Monday, October 18, 2010

13 FOR HALLOWEEN #2: Martyrs

Right then, ‘Martyrs’. This is one buggardly difficult film to write about. Immediately, I have to make a choice: do I (a) throw out plot spoilers left, right and centre and totally leave nothing for anyone coming to the movie for the first time to discover for themselves, or (b) keep shtum about everything, including director Pascal Laugier’s astounding mid-film curveball?

Option (a) means that I can get into a discussion about what’s at the heart of ‘Martyrs’ and why exactly it has so much more to offer than most comparable (ie. uncompromisingly brutal) works. Option (b) means that I’ll have to discuss it in very general terms and skirt around a lot of things.

Chances are, when you come to the pivotal moment, it’s not difficult to divine which way Laugier’s going with it. But still, it’s a film that benefits greatly from approaching with as little foreknowledge as possible. Thus I’m going with option (b).

This is all I’ll say about the narrative: a young girl, Lucie, escapes from an abandoned industrial building where she has been held against her will and physically mistreated. She is taken to a care home where she gradually forms a close friendship with Anna. Lucie is plagued with visitations from a deformed creature who assaults her. Fifteen years later, Lucie (Mylène Jampanoï) sees a photograph in the paper and recognizes her tormentors. Convinced that Lucie is only going to surveil their house in order to confirm their identity, Anna (Morjana Alaoui) accompanies. However, Lucie takes the law into her own hands, a decision which has consequences for both of them.

I almost didn’t bother with ‘Martyrs’. Posters, trailers and the vague reviews I’d read of it online (kudos to all those bloggers who kept the details of the film under wraps) seemed to suggest that ‘Martyrs’ was firmly in the torture porn camp, albeit with a few more ideas in its noggin that the average example of this frequently tedious subgenre.

But a pattern emerged in the reviews I was reading. The film as metaphor. A commentary on religion/belief. Someone quoted Laugier’s assertion that ‘Martyrs’ is the anti-‘Hostel’. I’d seen ‘A Serbian Film’ by this point; I’d sat through the most disturbing thing I thought it was possible for anyone to put onscreen … and been forced to acknowledge its validity as a politically-motivated work of cinema. The idea of an anti-torture-porn torture porn, a sort of Ingmar Bergman does ‘Switchblade Romance’, just demanded to be seen. I added it to the rental list.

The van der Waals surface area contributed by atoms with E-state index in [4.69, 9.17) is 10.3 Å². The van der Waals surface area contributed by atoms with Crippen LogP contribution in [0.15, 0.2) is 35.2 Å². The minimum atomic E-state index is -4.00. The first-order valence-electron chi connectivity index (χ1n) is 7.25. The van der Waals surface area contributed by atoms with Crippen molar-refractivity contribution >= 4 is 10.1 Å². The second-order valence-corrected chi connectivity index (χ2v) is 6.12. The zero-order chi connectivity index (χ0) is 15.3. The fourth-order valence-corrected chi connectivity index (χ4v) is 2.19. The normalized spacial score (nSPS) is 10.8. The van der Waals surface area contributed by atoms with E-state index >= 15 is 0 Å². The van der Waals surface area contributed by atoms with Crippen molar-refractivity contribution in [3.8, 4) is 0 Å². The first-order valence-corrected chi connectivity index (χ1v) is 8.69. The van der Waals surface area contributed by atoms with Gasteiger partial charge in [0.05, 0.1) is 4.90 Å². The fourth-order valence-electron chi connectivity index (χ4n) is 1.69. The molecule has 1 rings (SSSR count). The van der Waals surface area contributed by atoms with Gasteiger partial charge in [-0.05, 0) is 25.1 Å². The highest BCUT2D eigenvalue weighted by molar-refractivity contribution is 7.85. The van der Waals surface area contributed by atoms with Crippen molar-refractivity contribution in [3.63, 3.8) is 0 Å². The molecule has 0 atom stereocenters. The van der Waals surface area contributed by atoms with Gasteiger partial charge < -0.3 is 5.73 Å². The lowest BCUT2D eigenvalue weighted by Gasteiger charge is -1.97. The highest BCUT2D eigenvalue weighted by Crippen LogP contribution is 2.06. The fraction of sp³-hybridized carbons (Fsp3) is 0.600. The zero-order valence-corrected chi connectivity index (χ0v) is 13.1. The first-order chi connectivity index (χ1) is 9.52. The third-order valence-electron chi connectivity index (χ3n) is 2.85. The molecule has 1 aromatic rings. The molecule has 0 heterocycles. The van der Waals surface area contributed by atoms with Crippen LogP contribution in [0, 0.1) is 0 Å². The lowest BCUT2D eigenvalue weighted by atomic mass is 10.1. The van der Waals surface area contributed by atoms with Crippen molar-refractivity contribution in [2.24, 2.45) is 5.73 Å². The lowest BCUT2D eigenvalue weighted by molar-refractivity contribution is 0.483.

‘Martyrs’ is a fucking brutal film. Let’s make no bones about that. It’s gruelling. It’s emotionally and intellectually draining. The first half is awash with blood. The second makes you wish you only had blood and viscera to contend with. The second half is directed with such observational and clinical detachment it makes Michael Haneke or David Cronenberg look like Mel Brooks. What makes it even more powerful, even more challenging, even more difficult to process (particularly in a final scene which robs the audience of catharsis and hands it an uncomfortably weighty slab of questions to mull over on their own), is that it has a purpose. From its shockingly direct opening images of the young Lucie, tearful and frightened, fleeing through the abandoned industrial area, to the punch-in-the-solar-plexus revelation regarding the deformed creature that attacks her; from Lucie’s blood-soaked act of vengeance to Anna’s part in the horrific aftermath, Laugier knows exactly what he’s doing and why it’s so important to put his audience through everything his characters experience.

‘Martyrs’ makes for uncomfortable viewing. It also makes you think. Although it trades in much of the same imagery and narrative tropes, it’s as far from torture porn as you can imagine. The ending is, to put it mildly, divisive. On the one hand, Laugier seems to deny his audience catharsis or satisfactory explanation. On the other, he preserves the greatest mystery and warns how belief, misplaced, can be a prison and not just for the believer.

7 comments:

stonerphonic said...

My GF turned me on to a lot of the new wave of foreign underground horror coming out of Europe atm, and I must admit this was def one of the better ones that struck me both for brutality & for thought provoking social commentary via an excellent storyline. with a twist....